This is the final report of our 2018 fishing season here at the Wheel. We had just a few boats on the water last week, but came back up to our usual fall numbers for this final week and I’ve combined the two weeks into a final fishing report for our 2018 season.
The big weather story for us this week was the low temperatures. Air temps were low enough that lake surface temps dropped by 10 degrees over the last 10 days, and one memorable day the temperature difference between air and water was large enough we could see steam rising from the surface of the lake for most of the day. Really lets you see how much the surface temps are being affected.
Colder temps and some weather brought a big change in the walleye patterns from last week. Early in the week sand at both summer and transition depths held fish in good numbers, but the weather change moved them back to an aggressive bite and later in the week transition and even shallow rock structures held our best bites. Even with a more aggressive bite the walleye did not answer well to plastics and our guides kept their anglers working with light jigs and live bait most of the time. Guide sheet averages were back up to more than 25 fish over 18 inches a day, and a few great days stood out where anglers boated more than 75 fish over 18 inches. The great bites and most of our big fish came out of transition depths or even shallower, more than a few big fish were caught out of less than 10 feet this week.
Our guided days were about evenly split between hunting big pike and walleye fishing, a total of 35 guided days for the week. The fifteen days dedicated to walleye produced 14 fish over 27 inches with the biggest a 29. The northern hunting days boated 21 over 37 inches with five over 40 inches and two extremely heavy fish, a 40 and a 42 incher caught by one of our guests of long standing, Ed Rosenow.
The end of a season here at Silver Water Wheel Lodge always makes me look back at the year’s fishing and try to find trends and patterns that were different or made this year stand out from the others. I put that question to our guide staff at our last few nightly ‘round table’ meetings, and the first thing everyone brought up was the jump in big walleye this season. We haven’t finished compiling our statistics yet, but from our rough count we are up to 79 Walleye over 29 inches for the year, a significant increase from the last couple years. And of those big fish a greater proportion than usual were fish over 30 inches as well.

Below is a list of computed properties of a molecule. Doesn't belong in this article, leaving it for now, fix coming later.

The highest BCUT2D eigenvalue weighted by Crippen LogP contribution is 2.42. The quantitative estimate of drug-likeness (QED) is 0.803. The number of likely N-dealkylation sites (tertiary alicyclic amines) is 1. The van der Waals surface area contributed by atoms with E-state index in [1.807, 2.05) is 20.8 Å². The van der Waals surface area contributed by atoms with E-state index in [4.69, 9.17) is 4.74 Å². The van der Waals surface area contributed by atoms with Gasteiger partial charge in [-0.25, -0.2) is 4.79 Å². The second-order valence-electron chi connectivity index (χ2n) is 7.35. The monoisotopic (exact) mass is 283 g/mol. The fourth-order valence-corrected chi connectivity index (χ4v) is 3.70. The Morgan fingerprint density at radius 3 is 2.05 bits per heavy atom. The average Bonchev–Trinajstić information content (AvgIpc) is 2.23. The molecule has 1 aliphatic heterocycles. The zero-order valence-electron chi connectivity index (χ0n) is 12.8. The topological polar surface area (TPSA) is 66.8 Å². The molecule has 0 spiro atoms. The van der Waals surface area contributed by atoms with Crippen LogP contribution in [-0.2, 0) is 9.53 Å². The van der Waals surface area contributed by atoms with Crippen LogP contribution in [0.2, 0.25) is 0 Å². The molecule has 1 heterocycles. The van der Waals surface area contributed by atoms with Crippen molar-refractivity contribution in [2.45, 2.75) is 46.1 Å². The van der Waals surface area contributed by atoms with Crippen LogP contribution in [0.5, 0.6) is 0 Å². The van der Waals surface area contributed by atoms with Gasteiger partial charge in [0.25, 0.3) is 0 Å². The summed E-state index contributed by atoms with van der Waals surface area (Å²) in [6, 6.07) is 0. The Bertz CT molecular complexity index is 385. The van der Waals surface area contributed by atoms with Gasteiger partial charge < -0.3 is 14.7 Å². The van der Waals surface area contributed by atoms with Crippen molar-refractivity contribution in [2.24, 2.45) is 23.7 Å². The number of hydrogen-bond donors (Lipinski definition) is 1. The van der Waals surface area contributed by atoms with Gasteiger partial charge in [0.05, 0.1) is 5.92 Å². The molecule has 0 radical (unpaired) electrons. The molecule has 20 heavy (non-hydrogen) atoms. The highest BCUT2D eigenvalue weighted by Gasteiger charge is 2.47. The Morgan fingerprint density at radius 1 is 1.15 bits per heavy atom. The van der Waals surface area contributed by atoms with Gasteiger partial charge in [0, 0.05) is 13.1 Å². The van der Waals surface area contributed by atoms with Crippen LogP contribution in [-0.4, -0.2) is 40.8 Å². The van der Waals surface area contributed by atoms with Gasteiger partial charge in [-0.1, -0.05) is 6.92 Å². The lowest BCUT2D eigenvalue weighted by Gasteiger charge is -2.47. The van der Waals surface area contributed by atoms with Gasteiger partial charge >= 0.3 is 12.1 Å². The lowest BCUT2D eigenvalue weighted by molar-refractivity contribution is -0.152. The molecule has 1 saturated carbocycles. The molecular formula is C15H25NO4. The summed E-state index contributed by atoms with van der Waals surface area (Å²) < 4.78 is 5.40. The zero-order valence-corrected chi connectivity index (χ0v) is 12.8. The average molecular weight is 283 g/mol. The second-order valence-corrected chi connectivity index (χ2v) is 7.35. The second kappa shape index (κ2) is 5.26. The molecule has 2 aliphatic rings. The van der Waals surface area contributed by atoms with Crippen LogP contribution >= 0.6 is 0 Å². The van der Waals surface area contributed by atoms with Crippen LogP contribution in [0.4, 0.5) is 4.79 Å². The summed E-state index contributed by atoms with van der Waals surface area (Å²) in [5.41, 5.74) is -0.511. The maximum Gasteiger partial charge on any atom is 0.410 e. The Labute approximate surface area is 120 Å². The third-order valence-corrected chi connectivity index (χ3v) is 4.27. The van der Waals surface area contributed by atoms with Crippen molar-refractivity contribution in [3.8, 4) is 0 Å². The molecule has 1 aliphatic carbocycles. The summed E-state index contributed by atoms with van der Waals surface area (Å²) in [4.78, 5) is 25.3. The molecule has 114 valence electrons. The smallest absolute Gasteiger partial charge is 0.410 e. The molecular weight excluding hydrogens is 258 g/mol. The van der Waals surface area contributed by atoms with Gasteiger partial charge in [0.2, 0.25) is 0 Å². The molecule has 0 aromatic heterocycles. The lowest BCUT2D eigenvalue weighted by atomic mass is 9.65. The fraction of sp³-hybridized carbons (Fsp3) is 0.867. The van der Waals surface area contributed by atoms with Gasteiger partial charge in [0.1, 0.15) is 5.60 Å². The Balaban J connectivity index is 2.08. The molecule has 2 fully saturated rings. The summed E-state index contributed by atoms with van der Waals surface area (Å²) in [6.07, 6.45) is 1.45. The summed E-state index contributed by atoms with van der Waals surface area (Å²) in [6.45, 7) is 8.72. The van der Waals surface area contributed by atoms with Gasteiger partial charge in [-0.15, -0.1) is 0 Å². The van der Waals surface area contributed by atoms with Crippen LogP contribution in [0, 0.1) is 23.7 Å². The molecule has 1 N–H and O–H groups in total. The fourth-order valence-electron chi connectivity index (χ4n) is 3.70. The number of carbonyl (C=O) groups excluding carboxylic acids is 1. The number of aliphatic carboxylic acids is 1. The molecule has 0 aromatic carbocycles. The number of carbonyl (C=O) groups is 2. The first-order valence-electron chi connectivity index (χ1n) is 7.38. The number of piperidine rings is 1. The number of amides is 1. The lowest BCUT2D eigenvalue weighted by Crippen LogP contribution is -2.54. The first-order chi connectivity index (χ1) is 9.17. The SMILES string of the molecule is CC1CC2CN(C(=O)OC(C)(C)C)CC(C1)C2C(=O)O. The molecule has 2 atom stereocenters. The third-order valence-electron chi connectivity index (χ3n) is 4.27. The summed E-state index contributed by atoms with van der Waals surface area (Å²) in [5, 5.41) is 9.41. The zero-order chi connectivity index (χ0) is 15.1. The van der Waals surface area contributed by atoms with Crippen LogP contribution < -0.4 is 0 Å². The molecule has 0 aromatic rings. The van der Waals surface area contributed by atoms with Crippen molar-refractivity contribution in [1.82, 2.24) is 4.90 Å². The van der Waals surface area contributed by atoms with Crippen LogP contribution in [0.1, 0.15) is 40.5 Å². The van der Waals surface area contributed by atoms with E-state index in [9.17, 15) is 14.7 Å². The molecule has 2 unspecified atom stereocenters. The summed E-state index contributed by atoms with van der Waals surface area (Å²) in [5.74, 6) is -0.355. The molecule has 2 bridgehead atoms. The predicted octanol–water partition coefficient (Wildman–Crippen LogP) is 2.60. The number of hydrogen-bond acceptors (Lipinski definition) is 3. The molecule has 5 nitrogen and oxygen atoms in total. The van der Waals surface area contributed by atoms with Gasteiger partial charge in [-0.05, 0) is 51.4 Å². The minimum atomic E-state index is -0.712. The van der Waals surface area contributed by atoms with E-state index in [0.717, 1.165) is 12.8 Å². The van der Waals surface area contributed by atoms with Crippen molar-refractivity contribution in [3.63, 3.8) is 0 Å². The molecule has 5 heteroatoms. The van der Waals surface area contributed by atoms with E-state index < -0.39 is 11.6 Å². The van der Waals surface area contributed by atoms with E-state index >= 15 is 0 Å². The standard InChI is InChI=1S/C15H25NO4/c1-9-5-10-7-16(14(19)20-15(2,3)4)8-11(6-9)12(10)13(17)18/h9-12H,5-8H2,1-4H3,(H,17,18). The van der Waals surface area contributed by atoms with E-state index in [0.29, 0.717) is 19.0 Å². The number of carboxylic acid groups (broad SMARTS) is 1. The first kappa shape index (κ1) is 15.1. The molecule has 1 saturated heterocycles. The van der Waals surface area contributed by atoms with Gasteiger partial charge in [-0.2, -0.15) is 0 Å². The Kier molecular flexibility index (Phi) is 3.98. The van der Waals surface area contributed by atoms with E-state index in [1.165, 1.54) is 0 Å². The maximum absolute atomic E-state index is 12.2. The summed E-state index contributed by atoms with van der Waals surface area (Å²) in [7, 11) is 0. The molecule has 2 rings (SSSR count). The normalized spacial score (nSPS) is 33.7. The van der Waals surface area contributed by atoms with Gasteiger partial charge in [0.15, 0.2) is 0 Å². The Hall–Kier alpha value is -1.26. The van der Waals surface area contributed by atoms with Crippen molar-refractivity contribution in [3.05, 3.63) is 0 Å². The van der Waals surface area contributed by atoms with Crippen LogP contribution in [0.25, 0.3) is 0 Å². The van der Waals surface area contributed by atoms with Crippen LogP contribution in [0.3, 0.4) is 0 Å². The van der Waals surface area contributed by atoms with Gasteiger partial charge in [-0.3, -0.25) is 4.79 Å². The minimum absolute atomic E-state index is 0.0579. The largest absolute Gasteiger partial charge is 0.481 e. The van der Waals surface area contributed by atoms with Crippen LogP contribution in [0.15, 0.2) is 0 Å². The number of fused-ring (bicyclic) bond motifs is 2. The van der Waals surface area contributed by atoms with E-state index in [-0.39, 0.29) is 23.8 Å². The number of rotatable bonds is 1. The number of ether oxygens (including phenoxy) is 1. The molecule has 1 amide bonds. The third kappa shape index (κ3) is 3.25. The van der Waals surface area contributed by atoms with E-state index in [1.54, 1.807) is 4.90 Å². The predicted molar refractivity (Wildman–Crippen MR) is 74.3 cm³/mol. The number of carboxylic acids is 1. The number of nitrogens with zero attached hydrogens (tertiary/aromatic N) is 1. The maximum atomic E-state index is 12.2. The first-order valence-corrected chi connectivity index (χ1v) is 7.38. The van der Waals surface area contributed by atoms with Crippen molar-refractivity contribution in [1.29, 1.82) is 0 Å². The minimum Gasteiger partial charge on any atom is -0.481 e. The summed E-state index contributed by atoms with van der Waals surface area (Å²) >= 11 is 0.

This central section of Lac Seul has two key ingredients that we think are responsible for the great summer fishing we see here. Wide open basins, and in the middle of those basins some huge sand structures that every year produce great fish for us. These big structures are ideal for pulling big plastics at speed and this is an effective and exciting way of catching walleye. Guides and guest often love it when we can target fish this way, and this worked well through early and mid summer and a lot of our best days in late June and July this year were ‘gulp on sand days’. As we progressed to late summer and fall the walleye moved to rock structures and stayed there. Lots of years there are weeks here and there when the walleye are on rock, but this year was exceptional. Our best bites in terms of both numbers and size were almost exclusively on rock structures for most of August and September.
The early and late season were both good northern pike times, with lots of big fish caught in our favorite spots and favorite ways. But there was a stretch in mid summer when the big pike left their usual patterns and did something different. For a few weeks, it was the exception rather than the rule to find a trophy fish in the main lake summertime weed beds that usually produce so many of our big pike. At the same time our guide staff were remarking on how rare it had become for us to catch big pike on jigs or following or T-boning a walleye. Every year there is a period where the big fish leave the weed beds, but we always find them deep while walleye fishing when they do. This year, in mid summer they weren’t shallow or deep. When the big northern weren’t answering to the usual patterns most of our anglers went after walleye instead, but occasionally during this stretch a boat with determined pike fisherman was able to succeed by focusing on mid-depth rock. I don’t think we produced this way often enough to be sure it was what the trophy pike were doing, but it is a new possible pattern we will be watching for in the future.
As a fishing guide with a few years behind me now, the changes that Lac Seul throws at us every day, every week, and every year are what makes each new season a different challenge. That challenge is what keeps me coming back to see what answers – what new tactics, presentations, or locations will produce great fish over the course of the season. I think that’s what makes fishing Lac Seul interesting and fun for anglers and guides every day, every month, and every year.
Hope to see you all at ‘the Wheel’ next season!